Ah, I see. It gives rise to many different benefits.

Guillaume:

That’s right. It’s something that the artists are very grateful for.

Iwata:

Yves, when you announced Killer Freaks at E3 2011, I took part in a developer’s round table discussion with you and the Ubisoft team and we shook hands on it. What did you think when you heard from your team that they wanted to change it to a zombie game after having announced it like that?

Yves:

(Laughs) I was actually fond of the idea of changing the whole concept. We talked just now about how zombies move towards you slowly. In the end, making use of that concept allowed us to respond to all kinds of issues and questions in development, and was really the best solution in terms of getting the most out of the Wii U hardware.

Xavier:

I remember Yves coming into a meeting one day and saying “What about zombies?”

Iwata:

What? So you mean it was all your idea to completely upturn the tea table, Yves? (Laughs)

Yves:

That’s right!

Gabrielle:

He was responsible for the darkness. (Laughs)

Iwata:

So it wasn’t that the team changed the concept Yves had announced, but rather that Yves himself changed the concept?

Yves:

Well, as none of these guys objected to it, you could call it a collective decision. They couldn’t say no!

Iwata Asks Everyone:

(Laughs)

Xavier:

All the pieces fell into place in the right way in the end, but actually we had already begun to look into developing a new world design and characters for the original concept of Killer Freaks. Maybe it would have been some new kind of enemy, or maybe it wouldn’t have been set in London…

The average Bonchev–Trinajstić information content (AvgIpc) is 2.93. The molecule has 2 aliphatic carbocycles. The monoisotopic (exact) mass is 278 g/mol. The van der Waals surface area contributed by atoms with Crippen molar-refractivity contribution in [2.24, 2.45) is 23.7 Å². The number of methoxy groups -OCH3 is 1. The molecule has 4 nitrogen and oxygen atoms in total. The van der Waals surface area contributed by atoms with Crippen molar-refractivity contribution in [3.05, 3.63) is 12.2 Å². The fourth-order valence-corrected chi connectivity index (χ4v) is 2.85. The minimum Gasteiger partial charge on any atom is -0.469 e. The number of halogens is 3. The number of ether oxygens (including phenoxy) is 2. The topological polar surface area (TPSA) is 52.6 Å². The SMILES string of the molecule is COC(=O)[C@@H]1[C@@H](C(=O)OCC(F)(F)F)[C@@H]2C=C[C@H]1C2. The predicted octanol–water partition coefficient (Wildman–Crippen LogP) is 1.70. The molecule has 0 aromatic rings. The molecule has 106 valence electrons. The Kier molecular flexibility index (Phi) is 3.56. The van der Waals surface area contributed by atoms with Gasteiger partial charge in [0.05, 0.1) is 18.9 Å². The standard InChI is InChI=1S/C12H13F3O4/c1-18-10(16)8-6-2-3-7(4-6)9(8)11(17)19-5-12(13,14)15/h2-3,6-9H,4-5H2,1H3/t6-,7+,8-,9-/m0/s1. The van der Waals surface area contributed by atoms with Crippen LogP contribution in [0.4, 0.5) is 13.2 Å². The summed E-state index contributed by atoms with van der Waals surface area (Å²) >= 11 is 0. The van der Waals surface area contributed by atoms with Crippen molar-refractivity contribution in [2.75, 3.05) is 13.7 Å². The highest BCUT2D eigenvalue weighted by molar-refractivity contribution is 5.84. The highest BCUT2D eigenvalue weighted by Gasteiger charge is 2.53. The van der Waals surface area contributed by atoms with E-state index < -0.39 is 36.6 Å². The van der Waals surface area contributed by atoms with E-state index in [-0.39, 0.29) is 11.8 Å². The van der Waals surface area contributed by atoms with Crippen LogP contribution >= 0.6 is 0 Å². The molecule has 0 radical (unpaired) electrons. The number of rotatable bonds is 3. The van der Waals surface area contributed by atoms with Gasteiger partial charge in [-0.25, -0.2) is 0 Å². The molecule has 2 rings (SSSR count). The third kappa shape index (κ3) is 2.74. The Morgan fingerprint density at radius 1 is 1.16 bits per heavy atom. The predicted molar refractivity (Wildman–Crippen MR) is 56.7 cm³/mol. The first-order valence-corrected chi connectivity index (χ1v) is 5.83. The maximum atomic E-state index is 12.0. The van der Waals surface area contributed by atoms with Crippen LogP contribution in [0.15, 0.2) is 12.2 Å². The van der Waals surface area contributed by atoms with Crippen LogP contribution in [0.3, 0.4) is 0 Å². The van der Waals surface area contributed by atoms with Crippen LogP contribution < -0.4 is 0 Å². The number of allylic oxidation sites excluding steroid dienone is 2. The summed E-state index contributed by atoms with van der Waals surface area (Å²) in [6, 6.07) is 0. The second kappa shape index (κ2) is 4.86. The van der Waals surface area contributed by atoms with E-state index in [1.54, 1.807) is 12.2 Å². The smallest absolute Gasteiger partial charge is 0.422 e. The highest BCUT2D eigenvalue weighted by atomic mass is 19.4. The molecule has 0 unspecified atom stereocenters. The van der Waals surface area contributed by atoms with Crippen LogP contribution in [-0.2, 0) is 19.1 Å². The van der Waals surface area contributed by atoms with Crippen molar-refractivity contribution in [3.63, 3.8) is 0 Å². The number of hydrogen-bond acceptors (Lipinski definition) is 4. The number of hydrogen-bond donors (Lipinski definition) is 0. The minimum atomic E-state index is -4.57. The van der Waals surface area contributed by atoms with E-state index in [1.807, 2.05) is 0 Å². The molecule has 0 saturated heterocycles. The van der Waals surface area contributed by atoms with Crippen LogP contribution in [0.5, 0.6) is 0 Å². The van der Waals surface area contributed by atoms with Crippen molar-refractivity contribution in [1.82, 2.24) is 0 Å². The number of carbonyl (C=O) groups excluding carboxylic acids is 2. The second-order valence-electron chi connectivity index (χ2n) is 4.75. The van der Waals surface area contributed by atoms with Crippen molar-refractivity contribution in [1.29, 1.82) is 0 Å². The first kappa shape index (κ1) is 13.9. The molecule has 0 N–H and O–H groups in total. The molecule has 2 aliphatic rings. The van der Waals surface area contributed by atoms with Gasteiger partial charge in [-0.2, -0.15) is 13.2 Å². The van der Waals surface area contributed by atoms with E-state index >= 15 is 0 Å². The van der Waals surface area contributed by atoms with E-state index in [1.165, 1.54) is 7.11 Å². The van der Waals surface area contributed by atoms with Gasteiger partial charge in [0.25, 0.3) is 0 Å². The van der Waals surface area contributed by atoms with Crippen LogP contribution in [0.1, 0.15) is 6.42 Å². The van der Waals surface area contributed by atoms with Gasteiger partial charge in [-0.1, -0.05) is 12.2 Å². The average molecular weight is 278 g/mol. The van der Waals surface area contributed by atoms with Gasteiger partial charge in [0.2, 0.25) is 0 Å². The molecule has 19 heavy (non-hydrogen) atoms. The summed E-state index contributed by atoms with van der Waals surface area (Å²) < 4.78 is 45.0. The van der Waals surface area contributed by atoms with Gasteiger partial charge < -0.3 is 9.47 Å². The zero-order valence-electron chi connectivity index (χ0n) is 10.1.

Iwata:

That’s something else I wanted to ask you. Why is a game created by French people set not in Paris, but in London?

Guillaume:

With the Olympics being in London and the Queen’s diamond jubilee celebrations this year, London was in the centre of the world’s attention and a city that everyone felt a connection with. That was one of the reasons for setting the game in London. But a more fundamental reason was that London is a city with a history of horrific things, like Jack the Ripper32. We figured it was a suitable setting for the dark world of this game. 32 Jack The Ripper: Name given to the perpetrator of a series of unsolved murders in London in 1888.

Iwata:

Come to think of it, London has that kind of atmosphere too…

Guillaume:

London has both modern and medieval settings, and it’s a place that a lot of people want to visit. It’s also near France, meaning we could actually go there too!

Gabrielle:

Right. It’s not so far from us. Some journalists might say that the game allows us to beat on the English! (Laughs) Seriously though, it seems that the zombie genre started in US culture and then sort of infected the world.

Iwata:

It’s certainly true when you think that the US is the birthplace of people’s favourite movies in the genre.

Gabrielle:

Having said that though, since you don't find medieval and modern locations co-habiting in the US, London seems like a much more original setting for that. Instead of seeing the typical baseball bat, we could switch it out for the famous cricket bat, and also change the characters so that you would be encountering the beefeaters in their traditional costumes and the royal guards. The country itself is also known for great social conflict, so all these contrasts made London a really interesting setting for us to explore.